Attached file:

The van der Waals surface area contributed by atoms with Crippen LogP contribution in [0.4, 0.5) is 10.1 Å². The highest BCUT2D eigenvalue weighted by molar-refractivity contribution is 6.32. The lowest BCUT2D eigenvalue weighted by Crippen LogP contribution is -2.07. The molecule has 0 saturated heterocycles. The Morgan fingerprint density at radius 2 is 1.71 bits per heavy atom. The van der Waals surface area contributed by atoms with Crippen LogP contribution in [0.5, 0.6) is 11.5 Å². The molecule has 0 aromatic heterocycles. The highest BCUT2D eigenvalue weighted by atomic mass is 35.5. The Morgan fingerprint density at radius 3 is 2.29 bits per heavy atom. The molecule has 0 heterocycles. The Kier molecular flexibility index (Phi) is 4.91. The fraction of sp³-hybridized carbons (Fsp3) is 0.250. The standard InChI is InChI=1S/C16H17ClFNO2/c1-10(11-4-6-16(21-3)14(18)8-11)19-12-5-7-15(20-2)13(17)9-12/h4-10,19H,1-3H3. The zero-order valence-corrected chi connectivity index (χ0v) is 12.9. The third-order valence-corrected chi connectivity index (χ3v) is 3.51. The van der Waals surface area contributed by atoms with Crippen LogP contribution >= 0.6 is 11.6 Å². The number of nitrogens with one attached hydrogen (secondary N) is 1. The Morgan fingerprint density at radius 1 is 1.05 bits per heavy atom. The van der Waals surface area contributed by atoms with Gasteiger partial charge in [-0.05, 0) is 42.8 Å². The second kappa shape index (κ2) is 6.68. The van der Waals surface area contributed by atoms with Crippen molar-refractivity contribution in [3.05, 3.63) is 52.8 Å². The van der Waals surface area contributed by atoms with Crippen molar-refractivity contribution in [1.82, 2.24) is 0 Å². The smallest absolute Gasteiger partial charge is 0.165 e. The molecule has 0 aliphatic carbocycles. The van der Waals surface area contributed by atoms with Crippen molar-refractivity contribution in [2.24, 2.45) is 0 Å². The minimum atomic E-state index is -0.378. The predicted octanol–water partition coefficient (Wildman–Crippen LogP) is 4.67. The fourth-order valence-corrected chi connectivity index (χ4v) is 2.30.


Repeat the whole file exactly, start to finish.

The van der Waals surface area contributed by atoms with Crippen LogP contribution in [0.4, 0.5) is 10.1 Å². The highest BCUT2D eigenvalue weighted by molar-refractivity contribution is 6.32. The lowest BCUT2D eigenvalue weighted by Crippen LogP contribution is -2.07. The molecule has 0 saturated heterocycles. The Morgan fingerprint density at radius 2 is 1.71 bits per heavy atom. The van der Waals surface area contributed by atoms with Crippen LogP contribution in [0.5, 0.6) is 11.5 Å². The molecule has 0 aromatic heterocycles. The highest BCUT2D eigenvalue weighted by atomic mass is 35.5. The Morgan fingerprint density at radius 3 is 2.29 bits per heavy atom. The molecule has 0 heterocycles. The Kier molecular flexibility index (Phi) is 4.91. The fraction of sp³-hybridized carbons (Fsp3) is 0.250. The standard InChI is InChI=1S/C16H17ClFNO2/c1-10(11-4-6-16(21-3)14(18)8-11)19-12-5-7-15(20-2)13(17)9-12/h4-10,19H,1-3H3. The zero-order valence-corrected chi connectivity index (χ0v) is 12.9. The third-order valence-corrected chi connectivity index (χ3v) is 3.51. The van der Waals surface area contributed by atoms with Crippen LogP contribution >= 0.6 is 11.6 Å². The number of nitrogens with one attached hydrogen (secondary N) is 1. The Morgan fingerprint density at radius 1 is 1.05 bits per heavy atom. The van der Waals surface area contributed by atoms with Gasteiger partial charge in [-0.05, 0) is 42.8 Å². The second kappa shape index (κ2) is 6.68. The van der Waals surface area contributed by atoms with Crippen molar-refractivity contribution in [3.05, 3.63) is 52.8 Å². The van der Waals surface area contributed by atoms with Crippen molar-refractivity contribution in [1.82, 2.24) is 0 Å². The smallest absolute Gasteiger partial charge is 0.165 e. The molecule has 0 aliphatic carbocycles. The van der Waals surface area contributed by atoms with Crippen molar-refractivity contribution in [2.24, 2.45) is 0 Å². The minimum atomic E-state index is -0.378. The predicted octanol–water partition coefficient (Wildman–Crippen LogP) is 4.67. The fourth-order valence-corrected chi connectivity index (χ4v) is 2.30.